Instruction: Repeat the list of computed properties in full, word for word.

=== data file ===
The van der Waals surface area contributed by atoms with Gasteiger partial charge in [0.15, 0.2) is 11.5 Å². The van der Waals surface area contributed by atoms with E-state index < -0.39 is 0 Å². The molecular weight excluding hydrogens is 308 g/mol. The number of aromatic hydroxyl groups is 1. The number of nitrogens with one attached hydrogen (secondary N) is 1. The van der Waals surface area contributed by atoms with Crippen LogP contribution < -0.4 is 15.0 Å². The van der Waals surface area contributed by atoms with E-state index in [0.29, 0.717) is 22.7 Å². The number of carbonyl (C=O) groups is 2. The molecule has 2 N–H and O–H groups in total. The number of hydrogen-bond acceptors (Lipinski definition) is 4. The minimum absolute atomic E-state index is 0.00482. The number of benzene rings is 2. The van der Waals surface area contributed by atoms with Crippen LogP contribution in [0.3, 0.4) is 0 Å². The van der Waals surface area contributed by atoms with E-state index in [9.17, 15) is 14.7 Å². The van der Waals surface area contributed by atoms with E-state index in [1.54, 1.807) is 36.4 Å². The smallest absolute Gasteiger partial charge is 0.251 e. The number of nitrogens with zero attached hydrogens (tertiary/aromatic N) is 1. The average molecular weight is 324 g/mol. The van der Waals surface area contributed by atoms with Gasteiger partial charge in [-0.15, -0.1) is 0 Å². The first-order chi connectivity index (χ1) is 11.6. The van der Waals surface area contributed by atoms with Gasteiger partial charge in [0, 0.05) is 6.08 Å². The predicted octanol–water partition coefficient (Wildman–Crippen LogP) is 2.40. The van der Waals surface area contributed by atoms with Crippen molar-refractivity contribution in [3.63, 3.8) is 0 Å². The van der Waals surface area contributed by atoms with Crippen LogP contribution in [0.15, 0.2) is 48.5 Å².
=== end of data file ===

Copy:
The van der Waals surface area contributed by atoms with Gasteiger partial charge in [0.15, 0.2) is 11.5 Å². The van der Waals surface area contributed by atoms with E-state index < -0.39 is 0 Å². The molecular weight excluding hydrogens is 308 g/mol. The number of aromatic hydroxyl groups is 1. The number of nitrogens with one attached hydrogen (secondary N) is 1. The van der Waals surface area contributed by atoms with Crippen LogP contribution < -0.4 is 15.0 Å². The van der Waals surface area contributed by atoms with E-state index in [0.29, 0.717) is 22.7 Å². The number of carbonyl (C=O) groups is 2. The molecule has 2 N–H and O–H groups in total. The number of hydrogen-bond acceptors (Lipinski definition) is 4. The minimum absolute atomic E-state index is 0.00482. The number of benzene rings is 2. The van der Waals surface area contributed by atoms with Crippen LogP contribution in [0.3, 0.4) is 0 Å². The van der Waals surface area contributed by atoms with E-state index in [9.17, 15) is 14.7 Å². The van der Waals surface area contributed by atoms with E-state index in [1.54, 1.807) is 36.4 Å². The smallest absolute Gasteiger partial charge is 0.251 e. The number of nitrogens with zero attached hydrogens (tertiary/aromatic N) is 1. The average molecular weight is 324 g/mol. The van der Waals surface area contributed by atoms with Gasteiger partial charge in [-0.15, -0.1) is 0 Å². The first-order chi connectivity index (χ1) is 11.6. The van der Waals surface area contributed by atoms with Gasteiger partial charge in [0, 0.05) is 6.08 Å². The predicted octanol–water partition coefficient (Wildman–Crippen LogP) is 2.40. The van der Waals surface area contributed by atoms with Crippen molar-refractivity contribution in [3.63, 3.8) is 0 Å². The van der Waals surface area contributed by atoms with Crippen LogP contribution in [0.15, 0.2) is 48.5 Å².